Coffey stated that the AICPA has a process in place so that FinRec is the control specifically for consistency purposes, whereby industry groups will funnel the implementation issues up to FinRec, as opposed to addressing the issues independently.

In recent years, the AICPA redesigned its guides to help practitioners think versus answer the questions for them, Coffey said. “So this is not going to be by any means a set of questions and answers, it's more the concept of teaching them how to fish and the right question to ask—more towards using their professional judgment in making a conclusion—so we're trying to prevent that defacto GAAP at least in these guides,” she said.

SEC Observing Process

The Securities and Exchange Commission will stay aware of the process. “We at the SEC expect to be observing the process at FinRec and other groups trying to make sure that we're focused on all of these various issues,” said Dan Murdock, deputy chief accountant in the office of the chief accountant.

Murdock said Bhatt's question could be pointing more broadly at the issue of guidance. “Because that Q&A is aimed both ways—there's a broader question there about implementation guidance that doesn't come from the FASB,” he said.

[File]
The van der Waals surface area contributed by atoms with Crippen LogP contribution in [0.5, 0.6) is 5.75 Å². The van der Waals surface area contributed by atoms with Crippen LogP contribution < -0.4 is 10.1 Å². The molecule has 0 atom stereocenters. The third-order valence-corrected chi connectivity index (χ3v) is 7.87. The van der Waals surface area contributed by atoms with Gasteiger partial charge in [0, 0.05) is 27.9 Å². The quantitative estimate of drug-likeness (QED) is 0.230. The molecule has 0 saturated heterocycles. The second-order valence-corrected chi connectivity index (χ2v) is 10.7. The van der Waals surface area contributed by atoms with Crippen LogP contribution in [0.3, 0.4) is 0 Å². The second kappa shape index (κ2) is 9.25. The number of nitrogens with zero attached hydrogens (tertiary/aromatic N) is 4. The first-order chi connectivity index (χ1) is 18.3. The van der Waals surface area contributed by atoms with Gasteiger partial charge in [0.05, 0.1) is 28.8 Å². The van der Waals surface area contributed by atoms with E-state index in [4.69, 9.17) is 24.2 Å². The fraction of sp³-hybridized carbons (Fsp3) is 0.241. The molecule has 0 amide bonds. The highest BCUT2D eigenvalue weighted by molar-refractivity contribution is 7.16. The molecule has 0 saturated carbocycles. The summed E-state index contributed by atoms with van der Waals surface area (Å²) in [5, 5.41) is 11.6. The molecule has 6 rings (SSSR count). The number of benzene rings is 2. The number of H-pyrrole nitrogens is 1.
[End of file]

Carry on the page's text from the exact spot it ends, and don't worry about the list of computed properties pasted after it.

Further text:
Also weighing in, FASB Chairman Russell Golden said the AICPA' s efforts would ensure that there isn't going to be the creation of industry specific accounting, since it will help align consistent application of the guidance through the system as a whole.

“As I understand it, there'll be educational information by industry, there's this control at FinRec and others to make sure that, ‘this is how the model works for gaming; this is how the model works for software,’ but it is educational material, it is not a change in information,” Golden said.

“I think we have a duty to educate people and people seem to work through industry and so the key is to give them the information they understand—but to align it across the system as a whole,” he said.

No Questions on Revenue Submitted to Date

In separate comments, made earlier at the meeting, FASB Vice Chairman James Kroeker said that to date the FASB's revenue recognition transition group has not yet received any specific implementation questions on the standard, but are aware of issues they can address at their first meeting set for July 18 (10 APPR 527, 6/6/14).

There was an issue that came up in one industry about an allocation method, said Kroeker, “but it would be helpful if people provide more specific issues,” which can bring the views in practice that are providing difficulty.

Another issue the transition group is aware of relates to “gross versus net” in the emerging space in e-commerce, Kroeker said.

The 19-member revenue transition resource group, a joint initiative of the FASB and the International Accounting Standards Board, was established June 3 to inform both boards about potential implementation issues that could arise when companies implement the new standard.

One of the objectives of the transition resource group is to educate and ensure consistency in application of the standard, comments made during FASAC discussions indicated. The transition resource group will be chaired by Kroeker.


To contact the reporter on this story: Denise Lugo in Norwalk, Conn., at dlugo@bna.com

To contact the editor on this story: Laura Tieger-Salisbury at lsalisbury@bna.com